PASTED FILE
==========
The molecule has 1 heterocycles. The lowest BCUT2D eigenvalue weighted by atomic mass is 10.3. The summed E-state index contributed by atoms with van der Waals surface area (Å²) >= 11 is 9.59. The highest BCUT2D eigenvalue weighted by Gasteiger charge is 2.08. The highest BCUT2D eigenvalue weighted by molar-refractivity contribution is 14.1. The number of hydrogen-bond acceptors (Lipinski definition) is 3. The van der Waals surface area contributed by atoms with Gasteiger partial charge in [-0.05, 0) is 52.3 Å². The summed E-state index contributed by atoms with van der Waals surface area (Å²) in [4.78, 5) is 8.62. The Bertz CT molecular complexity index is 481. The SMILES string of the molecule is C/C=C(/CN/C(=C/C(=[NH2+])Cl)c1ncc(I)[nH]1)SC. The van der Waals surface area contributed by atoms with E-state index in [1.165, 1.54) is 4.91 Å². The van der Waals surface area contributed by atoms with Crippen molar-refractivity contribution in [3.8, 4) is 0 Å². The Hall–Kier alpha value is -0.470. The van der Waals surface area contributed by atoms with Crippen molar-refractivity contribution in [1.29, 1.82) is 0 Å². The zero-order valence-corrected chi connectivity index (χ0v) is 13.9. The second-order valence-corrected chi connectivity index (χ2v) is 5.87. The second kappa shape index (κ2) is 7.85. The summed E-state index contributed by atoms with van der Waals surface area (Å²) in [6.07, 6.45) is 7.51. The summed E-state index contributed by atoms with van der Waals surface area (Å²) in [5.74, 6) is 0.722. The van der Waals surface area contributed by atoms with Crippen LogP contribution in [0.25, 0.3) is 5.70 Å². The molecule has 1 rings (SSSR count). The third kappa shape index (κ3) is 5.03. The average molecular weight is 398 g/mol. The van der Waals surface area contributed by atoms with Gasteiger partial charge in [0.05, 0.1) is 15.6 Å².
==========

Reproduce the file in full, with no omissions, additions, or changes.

The molecule has 1 heterocycles. The lowest BCUT2D eigenvalue weighted by atomic mass is 10.3. The summed E-state index contributed by atoms with van der Waals surface area (Å²) >= 11 is 9.59. The highest BCUT2D eigenvalue weighted by Gasteiger charge is 2.08. The highest BCUT2D eigenvalue weighted by molar-refractivity contribution is 14.1. The number of hydrogen-bond acceptors (Lipinski definition) is 3. The van der Waals surface area contributed by atoms with Gasteiger partial charge in [-0.05, 0) is 52.3 Å². The summed E-state index contributed by atoms with van der Waals surface area (Å²) in [4.78, 5) is 8.62. The Bertz CT molecular complexity index is 481. The SMILES string of the molecule is C/C=C(/CN/C(=C/C(=[NH2+])Cl)c1ncc(I)[nH]1)SC. The van der Waals surface area contributed by atoms with E-state index in [1.165, 1.54) is 4.91 Å². The van der Waals surface area contributed by atoms with Crippen molar-refractivity contribution in [3.8, 4) is 0 Å². The Hall–Kier alpha value is -0.470. The van der Waals surface area contributed by atoms with Crippen molar-refractivity contribution in [1.29, 1.82) is 0 Å². The zero-order valence-corrected chi connectivity index (χ0v) is 13.9. The second-order valence-corrected chi connectivity index (χ2v) is 5.87. The second kappa shape index (κ2) is 7.85. The summed E-state index contributed by atoms with van der Waals surface area (Å²) in [6.07, 6.45) is 7.51. The summed E-state index contributed by atoms with van der Waals surface area (Å²) in [5.74, 6) is 0.722. The van der Waals surface area contributed by atoms with Crippen LogP contribution in [0.25, 0.3) is 5.70 Å². The molecule has 1 rings (SSSR count). The third kappa shape index (κ3) is 5.03. The average molecular weight is 398 g/mol. The van der Waals surface area contributed by atoms with Gasteiger partial charge in [0.05, 0.1) is 15.6 Å².